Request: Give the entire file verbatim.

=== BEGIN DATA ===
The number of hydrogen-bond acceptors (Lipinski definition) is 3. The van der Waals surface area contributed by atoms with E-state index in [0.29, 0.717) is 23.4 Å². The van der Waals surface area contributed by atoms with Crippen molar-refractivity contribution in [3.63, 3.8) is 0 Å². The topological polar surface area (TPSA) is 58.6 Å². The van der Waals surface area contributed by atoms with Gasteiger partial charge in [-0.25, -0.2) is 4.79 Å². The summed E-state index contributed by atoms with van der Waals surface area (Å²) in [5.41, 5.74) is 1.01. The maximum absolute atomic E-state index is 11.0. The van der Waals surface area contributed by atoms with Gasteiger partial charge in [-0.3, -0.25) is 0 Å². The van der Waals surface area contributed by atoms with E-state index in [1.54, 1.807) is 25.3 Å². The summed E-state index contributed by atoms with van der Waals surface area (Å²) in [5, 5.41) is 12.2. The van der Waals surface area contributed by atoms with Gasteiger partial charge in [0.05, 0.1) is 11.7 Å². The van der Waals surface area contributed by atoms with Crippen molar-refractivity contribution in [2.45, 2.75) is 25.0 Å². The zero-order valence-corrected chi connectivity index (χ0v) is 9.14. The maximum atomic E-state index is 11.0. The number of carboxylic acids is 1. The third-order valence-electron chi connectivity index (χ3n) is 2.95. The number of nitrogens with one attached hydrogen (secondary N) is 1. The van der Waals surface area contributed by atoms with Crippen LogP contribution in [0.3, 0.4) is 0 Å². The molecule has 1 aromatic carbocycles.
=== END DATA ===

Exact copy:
The number of hydrogen-bond acceptors (Lipinski definition) is 3. The van der Waals surface area contributed by atoms with E-state index in [0.29, 0.717) is 23.4 Å². The van der Waals surface area contributed by atoms with Crippen molar-refractivity contribution in [3.63, 3.8) is 0 Å². The topological polar surface area (TPSA) is 58.6 Å². The van der Waals surface area contributed by atoms with Gasteiger partial charge in [-0.25, -0.2) is 4.79 Å². The summed E-state index contributed by atoms with van der Waals surface area (Å²) in [5.41, 5.74) is 1.01. The maximum absolute atomic E-state index is 11.0. The van der Waals surface area contributed by atoms with Gasteiger partial charge in [-0.3, -0.25) is 0 Å². The van der Waals surface area contributed by atoms with E-state index in [1.54, 1.807) is 25.3 Å². The summed E-state index contributed by atoms with van der Waals surface area (Å²) in [5, 5.41) is 12.2. The van der Waals surface area contributed by atoms with Gasteiger partial charge in [0.05, 0.1) is 11.7 Å². The van der Waals surface area contributed by atoms with Crippen molar-refractivity contribution in [2.45, 2.75) is 25.0 Å². The zero-order valence-corrected chi connectivity index (χ0v) is 9.14. The maximum atomic E-state index is 11.0. The number of carboxylic acids is 1. The third-order valence-electron chi connectivity index (χ3n) is 2.95. The number of nitrogens with one attached hydrogen (secondary N) is 1. The van der Waals surface area contributed by atoms with Crippen LogP contribution in [0.3, 0.4) is 0 Å². The molecule has 1 aromatic carbocycles.